Former Vice President Joe Biden dominates his fellow 2020 Democrats in Michigan as the state gets ready to host the second primary debate.

A new poll out of the state, released by Climate Nexus on Monday, shows the Democrat frontrunner leading by double digits. The survey found Biden taking first place with 35 percent support when polled against the rest of the field. Biden’s nearest challenger, Sen. Bernie Sanders (D-VT) was far behind in second place with only 16 percent.

Sanders’ grip on that slot, though, is tenuous as the lead separating him and Sen. Elizabeth Warren, who garnered third place with 14 percent, was within the margin of error. Trailing in fourth place at eight percent was Sen. Kamala Harris (D-CA), followed by South Bend Mayor Pete Buttigieg in fifth with four percent. Sen. Cory Booker (D-NJ) — in sixth place at two percent support — was the only other candidate to rise above one percent in the 25-person field.

Climate Nexus conducted the poll between July 14 through July 17 by surveying 820 registered voters from Michigan. The poll margin of error of +/- 3.4 percentage points.

The poll also comes as the candidates get ready to appear in Detroit, Michigan for the second Democrat presidential debate sponsored by CNN on Tuesday and Wednesday. Biden’s strong showing, accompanied by the recent endorsement of the mayor of Detroit, means that Biden will face a friendly audience in Michigan, even if his competitors have no such inclinations.

More importantly, however, Biden’s support among Michigan voters is good news for his campaign. Since jumping into the presidential race, Biden has attempted to paint himself as the only candidate capable of brining states in the industrial Midwest, like Michigan, back into the Democrats’ column. The region was once considered solidly in the Democrat camp until 2016, when then-candidate Donald Trump broke the status quo of presidential politics by becoming the first Republican to carry Michigan since 1988.

The victory was made possible by the large scale defection of white working-class voters, who generally supported Democrats but were drawn to Trump’s movement by his strong stance on illegal immigration, the opioid epidemic, and free trade. Working-class whites also helped power Trump’s victories in Pennsylvania, Wisconsin and Iowa — states that put him over the top in the electoral college, despite a three million popular vote deficit.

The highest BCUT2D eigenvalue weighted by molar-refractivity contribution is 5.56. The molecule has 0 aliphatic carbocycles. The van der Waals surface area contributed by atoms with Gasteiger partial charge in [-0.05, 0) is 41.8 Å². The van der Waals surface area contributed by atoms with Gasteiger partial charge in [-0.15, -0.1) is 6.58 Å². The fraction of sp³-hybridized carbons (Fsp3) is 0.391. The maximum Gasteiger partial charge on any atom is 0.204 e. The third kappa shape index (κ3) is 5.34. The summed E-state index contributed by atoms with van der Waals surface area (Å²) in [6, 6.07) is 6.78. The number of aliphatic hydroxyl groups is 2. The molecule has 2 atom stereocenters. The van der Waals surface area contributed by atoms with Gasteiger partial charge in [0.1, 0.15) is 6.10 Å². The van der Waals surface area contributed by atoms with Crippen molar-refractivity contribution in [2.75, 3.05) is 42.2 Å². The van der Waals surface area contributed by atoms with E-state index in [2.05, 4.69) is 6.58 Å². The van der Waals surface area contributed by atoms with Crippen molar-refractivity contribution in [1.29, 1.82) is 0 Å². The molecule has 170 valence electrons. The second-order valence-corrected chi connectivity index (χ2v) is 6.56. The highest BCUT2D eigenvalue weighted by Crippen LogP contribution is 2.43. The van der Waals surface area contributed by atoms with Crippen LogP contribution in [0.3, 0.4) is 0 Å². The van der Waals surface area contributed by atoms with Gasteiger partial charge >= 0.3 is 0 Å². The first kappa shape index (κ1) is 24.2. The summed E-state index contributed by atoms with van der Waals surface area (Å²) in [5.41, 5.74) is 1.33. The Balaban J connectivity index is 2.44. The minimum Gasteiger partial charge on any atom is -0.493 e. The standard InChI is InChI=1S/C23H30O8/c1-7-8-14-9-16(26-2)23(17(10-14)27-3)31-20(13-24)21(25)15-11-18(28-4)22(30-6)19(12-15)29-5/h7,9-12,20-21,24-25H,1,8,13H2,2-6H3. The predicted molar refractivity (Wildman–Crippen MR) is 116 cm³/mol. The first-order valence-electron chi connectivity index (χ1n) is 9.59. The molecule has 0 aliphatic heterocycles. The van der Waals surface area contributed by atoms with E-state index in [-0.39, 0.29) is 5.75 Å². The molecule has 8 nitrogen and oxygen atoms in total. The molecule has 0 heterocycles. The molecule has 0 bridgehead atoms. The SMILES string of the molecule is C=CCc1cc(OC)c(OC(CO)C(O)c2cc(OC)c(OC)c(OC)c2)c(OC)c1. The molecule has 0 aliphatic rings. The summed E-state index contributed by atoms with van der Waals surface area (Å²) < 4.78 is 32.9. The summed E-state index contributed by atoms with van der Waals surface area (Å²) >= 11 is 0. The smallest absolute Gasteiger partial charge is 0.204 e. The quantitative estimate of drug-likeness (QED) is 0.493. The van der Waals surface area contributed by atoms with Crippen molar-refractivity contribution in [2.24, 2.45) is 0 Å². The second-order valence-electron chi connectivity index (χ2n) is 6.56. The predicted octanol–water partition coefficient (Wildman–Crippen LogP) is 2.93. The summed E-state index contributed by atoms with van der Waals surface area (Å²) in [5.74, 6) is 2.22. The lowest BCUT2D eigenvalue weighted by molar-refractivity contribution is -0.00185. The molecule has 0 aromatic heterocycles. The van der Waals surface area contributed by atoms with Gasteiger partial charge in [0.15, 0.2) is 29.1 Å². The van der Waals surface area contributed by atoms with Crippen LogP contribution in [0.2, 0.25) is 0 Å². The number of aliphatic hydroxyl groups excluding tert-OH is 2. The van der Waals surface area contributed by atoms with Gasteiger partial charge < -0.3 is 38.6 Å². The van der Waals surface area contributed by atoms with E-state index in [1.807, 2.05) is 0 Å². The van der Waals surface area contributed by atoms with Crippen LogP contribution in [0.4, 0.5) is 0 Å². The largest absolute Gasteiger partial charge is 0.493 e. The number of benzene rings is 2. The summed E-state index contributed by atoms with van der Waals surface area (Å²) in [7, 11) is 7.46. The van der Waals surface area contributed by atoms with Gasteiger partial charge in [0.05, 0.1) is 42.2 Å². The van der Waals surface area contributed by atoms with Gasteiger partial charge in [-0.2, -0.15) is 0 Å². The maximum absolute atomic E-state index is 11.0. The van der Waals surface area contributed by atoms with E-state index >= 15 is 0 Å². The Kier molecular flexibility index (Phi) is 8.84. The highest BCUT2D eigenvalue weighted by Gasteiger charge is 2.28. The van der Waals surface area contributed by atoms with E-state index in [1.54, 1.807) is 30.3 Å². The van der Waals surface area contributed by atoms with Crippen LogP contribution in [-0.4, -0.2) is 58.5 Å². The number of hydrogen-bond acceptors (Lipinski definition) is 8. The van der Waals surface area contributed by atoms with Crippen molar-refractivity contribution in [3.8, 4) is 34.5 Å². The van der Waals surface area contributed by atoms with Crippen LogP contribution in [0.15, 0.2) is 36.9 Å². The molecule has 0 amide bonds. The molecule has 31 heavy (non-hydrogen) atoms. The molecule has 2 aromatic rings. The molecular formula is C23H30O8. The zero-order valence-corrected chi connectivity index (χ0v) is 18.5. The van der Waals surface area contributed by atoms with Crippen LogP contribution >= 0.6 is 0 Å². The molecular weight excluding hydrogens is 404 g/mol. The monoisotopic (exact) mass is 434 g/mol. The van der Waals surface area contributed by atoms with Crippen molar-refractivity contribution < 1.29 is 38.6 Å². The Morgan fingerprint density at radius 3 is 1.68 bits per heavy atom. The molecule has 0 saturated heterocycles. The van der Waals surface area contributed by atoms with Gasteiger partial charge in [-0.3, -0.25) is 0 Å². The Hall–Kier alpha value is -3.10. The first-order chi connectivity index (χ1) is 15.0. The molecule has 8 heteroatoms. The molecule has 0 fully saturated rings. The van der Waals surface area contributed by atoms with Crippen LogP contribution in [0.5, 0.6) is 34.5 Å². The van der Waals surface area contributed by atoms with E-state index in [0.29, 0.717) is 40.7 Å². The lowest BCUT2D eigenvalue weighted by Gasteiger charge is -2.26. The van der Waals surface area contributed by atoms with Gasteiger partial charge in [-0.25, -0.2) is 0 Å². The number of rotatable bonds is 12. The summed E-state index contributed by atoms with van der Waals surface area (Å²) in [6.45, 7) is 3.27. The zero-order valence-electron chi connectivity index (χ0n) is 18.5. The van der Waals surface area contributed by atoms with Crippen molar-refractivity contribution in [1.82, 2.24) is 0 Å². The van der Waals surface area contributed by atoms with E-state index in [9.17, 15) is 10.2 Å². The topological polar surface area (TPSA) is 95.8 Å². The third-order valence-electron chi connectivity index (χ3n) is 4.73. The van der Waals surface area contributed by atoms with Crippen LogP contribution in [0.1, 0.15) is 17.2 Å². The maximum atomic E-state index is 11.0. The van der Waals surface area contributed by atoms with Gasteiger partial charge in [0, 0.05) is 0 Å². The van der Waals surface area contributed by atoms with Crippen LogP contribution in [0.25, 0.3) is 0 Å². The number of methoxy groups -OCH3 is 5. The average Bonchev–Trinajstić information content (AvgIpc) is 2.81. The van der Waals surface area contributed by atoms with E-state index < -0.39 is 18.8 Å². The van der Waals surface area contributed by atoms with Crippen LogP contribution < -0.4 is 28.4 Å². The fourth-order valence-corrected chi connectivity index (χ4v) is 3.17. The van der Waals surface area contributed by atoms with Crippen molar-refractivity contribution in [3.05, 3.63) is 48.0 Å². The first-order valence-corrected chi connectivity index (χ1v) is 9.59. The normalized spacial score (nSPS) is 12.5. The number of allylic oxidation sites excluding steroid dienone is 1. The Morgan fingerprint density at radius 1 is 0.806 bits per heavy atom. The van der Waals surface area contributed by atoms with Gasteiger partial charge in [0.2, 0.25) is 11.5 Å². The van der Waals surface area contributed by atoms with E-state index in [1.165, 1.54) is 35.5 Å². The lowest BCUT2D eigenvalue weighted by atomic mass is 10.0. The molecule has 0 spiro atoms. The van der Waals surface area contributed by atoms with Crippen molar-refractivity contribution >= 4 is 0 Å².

Biden, who often refers to himself “Middle Class Joe,” on the campaign trail, appears to have learned the lesson. In a recent interview with The New York Times, the frontrunner admitted that under the Obama administration many from the working-class “were left behind” as he and president did not pay enough “enough attention to their plight.”

The former vice president has also triangulated his political positions to appeal to both progressives and more moderate, white working-class voters. To that end, Biden has balked at endorsing Medicare for All, which a recent poll found a majority of Michigan voters oppose, in favor of expanding ObamaCare with a government-run public option.

The triangulation looks to be working, at the moment, as evidenced not only by Biden’s double digit lead in Michigan, but also the fact that his advantage is more than total the support Sanders and Warren — the two most progressive Democrats running — received combined.

It remains to be seen if Biden’s support when up against his primary competitors can translate into Democrats winning Michigan in the general election.

Although Climate Nexus did conduct a head-to-head matchup with Trump in which Biden lead the incumbent 49 percent to 36 percent, it is way too early to denote how the general election will shape up For instance, a poll conducted in Michigan between late-July and August of 2015, found Clinton leading Trump by 12 percentage points. Trump ended up winning the state the following November by more than 10,000 votes on his way to the presidency.

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